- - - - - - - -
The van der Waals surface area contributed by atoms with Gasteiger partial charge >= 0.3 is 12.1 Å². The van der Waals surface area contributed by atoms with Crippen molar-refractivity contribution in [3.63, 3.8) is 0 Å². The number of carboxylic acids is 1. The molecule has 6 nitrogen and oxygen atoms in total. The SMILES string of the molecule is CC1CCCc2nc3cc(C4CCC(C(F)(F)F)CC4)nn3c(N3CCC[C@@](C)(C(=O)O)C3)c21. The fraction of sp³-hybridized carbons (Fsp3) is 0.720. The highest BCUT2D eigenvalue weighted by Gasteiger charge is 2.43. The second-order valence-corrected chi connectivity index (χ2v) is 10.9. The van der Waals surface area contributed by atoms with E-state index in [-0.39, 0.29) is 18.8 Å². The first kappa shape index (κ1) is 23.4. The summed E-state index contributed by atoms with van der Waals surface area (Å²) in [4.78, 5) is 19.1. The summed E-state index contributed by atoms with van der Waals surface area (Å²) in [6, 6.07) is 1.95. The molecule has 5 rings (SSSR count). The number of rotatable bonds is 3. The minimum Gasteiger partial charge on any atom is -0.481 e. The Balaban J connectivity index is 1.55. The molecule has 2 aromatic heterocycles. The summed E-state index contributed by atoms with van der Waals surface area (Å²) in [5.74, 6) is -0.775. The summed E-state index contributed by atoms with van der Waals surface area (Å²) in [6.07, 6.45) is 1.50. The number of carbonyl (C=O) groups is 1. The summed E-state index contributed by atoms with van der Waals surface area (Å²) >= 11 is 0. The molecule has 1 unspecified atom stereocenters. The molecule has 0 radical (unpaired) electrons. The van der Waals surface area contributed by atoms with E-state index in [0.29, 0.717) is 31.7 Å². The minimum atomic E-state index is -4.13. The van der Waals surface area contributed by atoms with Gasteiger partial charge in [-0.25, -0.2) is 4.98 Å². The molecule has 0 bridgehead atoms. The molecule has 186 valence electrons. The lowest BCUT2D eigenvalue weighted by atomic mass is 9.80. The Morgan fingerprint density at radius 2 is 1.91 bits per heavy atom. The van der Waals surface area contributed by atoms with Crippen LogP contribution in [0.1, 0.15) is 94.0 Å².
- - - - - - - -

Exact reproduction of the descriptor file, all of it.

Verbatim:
The van der Waals surface area contributed by atoms with Gasteiger partial charge >= 0.3 is 12.1 Å². The van der Waals surface area contributed by atoms with Crippen molar-refractivity contribution in [3.63, 3.8) is 0 Å². The number of carboxylic acids is 1. The molecule has 6 nitrogen and oxygen atoms in total. The SMILES string of the molecule is CC1CCCc2nc3cc(C4CCC(C(F)(F)F)CC4)nn3c(N3CCC[C@@](C)(C(=O)O)C3)c21. The fraction of sp³-hybridized carbons (Fsp3) is 0.720. The highest BCUT2D eigenvalue weighted by Gasteiger charge is 2.43. The second-order valence-corrected chi connectivity index (χ2v) is 10.9. The van der Waals surface area contributed by atoms with E-state index in [-0.39, 0.29) is 18.8 Å². The first kappa shape index (κ1) is 23.4. The summed E-state index contributed by atoms with van der Waals surface area (Å²) in [4.78, 5) is 19.1. The summed E-state index contributed by atoms with van der Waals surface area (Å²) in [6, 6.07) is 1.95. The molecule has 5 rings (SSSR count). The number of rotatable bonds is 3. The minimum Gasteiger partial charge on any atom is -0.481 e. The Balaban J connectivity index is 1.55. The molecule has 2 aromatic heterocycles. The summed E-state index contributed by atoms with van der Waals surface area (Å²) in [5.74, 6) is -0.775. The summed E-state index contributed by atoms with van der Waals surface area (Å²) in [6.07, 6.45) is 1.50. The number of carbonyl (C=O) groups is 1. The summed E-state index contributed by atoms with van der Waals surface area (Å²) >= 11 is 0. The molecule has 1 unspecified atom stereocenters. The molecule has 0 radical (unpaired) electrons. The van der Waals surface area contributed by atoms with E-state index in [0.29, 0.717) is 31.7 Å². The minimum atomic E-state index is -4.13. The van der Waals surface area contributed by atoms with Gasteiger partial charge in [-0.25, -0.2) is 4.98 Å². The molecule has 0 bridgehead atoms. The molecule has 186 valence electrons. The lowest BCUT2D eigenvalue weighted by atomic mass is 9.80. The Morgan fingerprint density at radius 2 is 1.91 bits per heavy atom. The van der Waals surface area contributed by atoms with Crippen LogP contribution in [0.1, 0.15) is 94.0 Å².